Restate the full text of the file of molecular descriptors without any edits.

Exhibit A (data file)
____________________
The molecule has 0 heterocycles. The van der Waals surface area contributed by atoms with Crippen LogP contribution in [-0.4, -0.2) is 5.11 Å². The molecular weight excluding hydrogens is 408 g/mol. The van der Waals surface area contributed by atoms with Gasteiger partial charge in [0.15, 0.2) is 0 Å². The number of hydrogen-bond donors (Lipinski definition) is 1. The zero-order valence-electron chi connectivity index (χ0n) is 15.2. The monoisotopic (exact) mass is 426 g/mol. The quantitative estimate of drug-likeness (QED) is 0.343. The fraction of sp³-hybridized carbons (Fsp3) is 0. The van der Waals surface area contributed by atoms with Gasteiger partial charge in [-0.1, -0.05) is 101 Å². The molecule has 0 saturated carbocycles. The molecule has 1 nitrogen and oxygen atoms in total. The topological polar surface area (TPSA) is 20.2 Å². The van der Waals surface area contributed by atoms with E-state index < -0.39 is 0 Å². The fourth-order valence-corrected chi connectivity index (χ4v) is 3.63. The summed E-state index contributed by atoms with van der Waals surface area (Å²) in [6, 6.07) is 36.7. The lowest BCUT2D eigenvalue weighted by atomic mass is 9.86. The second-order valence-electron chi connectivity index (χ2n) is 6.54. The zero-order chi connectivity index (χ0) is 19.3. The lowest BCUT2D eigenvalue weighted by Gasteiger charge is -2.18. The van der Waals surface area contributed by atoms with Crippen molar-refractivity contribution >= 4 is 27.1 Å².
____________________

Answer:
The molecule has 0 heterocycles. The van der Waals surface area contributed by atoms with Crippen LogP contribution in [-0.4, -0.2) is 5.11 Å². The molecular weight excluding hydrogens is 408 g/mol. The van der Waals surface area contributed by atoms with Gasteiger partial charge in [0.15, 0.2) is 0 Å². The number of hydrogen-bond donors (Lipinski definition) is 1. The zero-order valence-electron chi connectivity index (χ0n) is 15.2. The monoisotopic (exact) mass is 426 g/mol. The quantitative estimate of drug-likeness (QED) is 0.343. The fraction of sp³-hybridized carbons (Fsp3) is 0. The van der Waals surface area contributed by atoms with Gasteiger partial charge in [-0.1, -0.05) is 101 Å². The molecule has 0 saturated carbocycles. The molecule has 1 nitrogen and oxygen atoms in total. The topological polar surface area (TPSA) is 20.2 Å². The van der Waals surface area contributed by atoms with E-state index < -0.39 is 0 Å². The fourth-order valence-corrected chi connectivity index (χ4v) is 3.63. The summed E-state index contributed by atoms with van der Waals surface area (Å²) in [6, 6.07) is 36.7. The lowest BCUT2D eigenvalue weighted by atomic mass is 9.86. The second-order valence-electron chi connectivity index (χ2n) is 6.54. The zero-order chi connectivity index (χ0) is 19.3. The lowest BCUT2D eigenvalue weighted by Gasteiger charge is -2.18. The van der Waals surface area contributed by atoms with Crippen molar-refractivity contribution >= 4 is 27.1 Å².